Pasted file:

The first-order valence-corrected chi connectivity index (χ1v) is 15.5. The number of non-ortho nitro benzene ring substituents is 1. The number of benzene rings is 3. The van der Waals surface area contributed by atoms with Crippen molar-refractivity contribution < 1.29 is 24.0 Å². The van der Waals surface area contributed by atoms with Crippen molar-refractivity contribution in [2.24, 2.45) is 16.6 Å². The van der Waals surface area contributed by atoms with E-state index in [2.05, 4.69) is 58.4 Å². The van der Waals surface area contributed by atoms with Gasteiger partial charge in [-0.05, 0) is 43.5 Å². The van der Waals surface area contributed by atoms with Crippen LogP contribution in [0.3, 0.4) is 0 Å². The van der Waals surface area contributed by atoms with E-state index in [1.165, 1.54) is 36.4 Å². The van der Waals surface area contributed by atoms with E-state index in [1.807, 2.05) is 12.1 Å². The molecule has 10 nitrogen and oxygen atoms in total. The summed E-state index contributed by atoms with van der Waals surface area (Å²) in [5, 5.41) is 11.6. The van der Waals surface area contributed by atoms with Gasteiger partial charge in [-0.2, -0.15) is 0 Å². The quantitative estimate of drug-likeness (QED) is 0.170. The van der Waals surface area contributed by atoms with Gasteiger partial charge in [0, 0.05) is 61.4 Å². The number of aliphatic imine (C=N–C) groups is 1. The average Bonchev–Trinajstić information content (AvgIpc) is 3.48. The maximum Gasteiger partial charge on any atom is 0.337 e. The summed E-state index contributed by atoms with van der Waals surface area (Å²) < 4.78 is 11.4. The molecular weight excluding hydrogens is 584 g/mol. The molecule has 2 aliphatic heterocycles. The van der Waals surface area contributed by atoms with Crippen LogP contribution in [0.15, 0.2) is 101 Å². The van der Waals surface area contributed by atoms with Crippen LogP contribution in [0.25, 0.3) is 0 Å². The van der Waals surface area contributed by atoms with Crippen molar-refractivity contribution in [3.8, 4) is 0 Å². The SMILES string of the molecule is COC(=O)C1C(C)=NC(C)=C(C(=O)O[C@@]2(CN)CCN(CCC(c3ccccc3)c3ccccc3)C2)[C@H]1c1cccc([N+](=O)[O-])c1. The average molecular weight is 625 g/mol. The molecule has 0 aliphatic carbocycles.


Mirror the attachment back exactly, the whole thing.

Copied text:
The first-order valence-corrected chi connectivity index (χ1v) is 15.5. The number of non-ortho nitro benzene ring substituents is 1. The number of benzene rings is 3. The van der Waals surface area contributed by atoms with Crippen molar-refractivity contribution < 1.29 is 24.0 Å². The van der Waals surface area contributed by atoms with Crippen molar-refractivity contribution in [2.24, 2.45) is 16.6 Å². The van der Waals surface area contributed by atoms with E-state index in [2.05, 4.69) is 58.4 Å². The van der Waals surface area contributed by atoms with Gasteiger partial charge in [-0.05, 0) is 43.5 Å². The van der Waals surface area contributed by atoms with Crippen LogP contribution in [0.3, 0.4) is 0 Å². The van der Waals surface area contributed by atoms with E-state index in [1.165, 1.54) is 36.4 Å². The van der Waals surface area contributed by atoms with E-state index in [1.807, 2.05) is 12.1 Å². The molecule has 10 nitrogen and oxygen atoms in total. The summed E-state index contributed by atoms with van der Waals surface area (Å²) in [5, 5.41) is 11.6. The van der Waals surface area contributed by atoms with Gasteiger partial charge in [-0.2, -0.15) is 0 Å². The quantitative estimate of drug-likeness (QED) is 0.170. The van der Waals surface area contributed by atoms with Gasteiger partial charge in [0, 0.05) is 61.4 Å². The number of aliphatic imine (C=N–C) groups is 1. The average Bonchev–Trinajstić information content (AvgIpc) is 3.48. The maximum Gasteiger partial charge on any atom is 0.337 e. The summed E-state index contributed by atoms with van der Waals surface area (Å²) < 4.78 is 11.4. The molecular weight excluding hydrogens is 584 g/mol. The molecule has 2 aliphatic heterocycles. The van der Waals surface area contributed by atoms with Crippen LogP contribution in [0.15, 0.2) is 101 Å². The van der Waals surface area contributed by atoms with Crippen LogP contribution in [0.25, 0.3) is 0 Å². The van der Waals surface area contributed by atoms with Crippen molar-refractivity contribution in [3.8, 4) is 0 Å². The SMILES string of the molecule is COC(=O)C1C(C)=NC(C)=C(C(=O)O[C@@]2(CN)CCN(CCC(c3ccccc3)c3ccccc3)C2)[C@H]1c1cccc([N+](=O)[O-])c1. The average molecular weight is 625 g/mol. The molecule has 0 aliphatic carbocycles.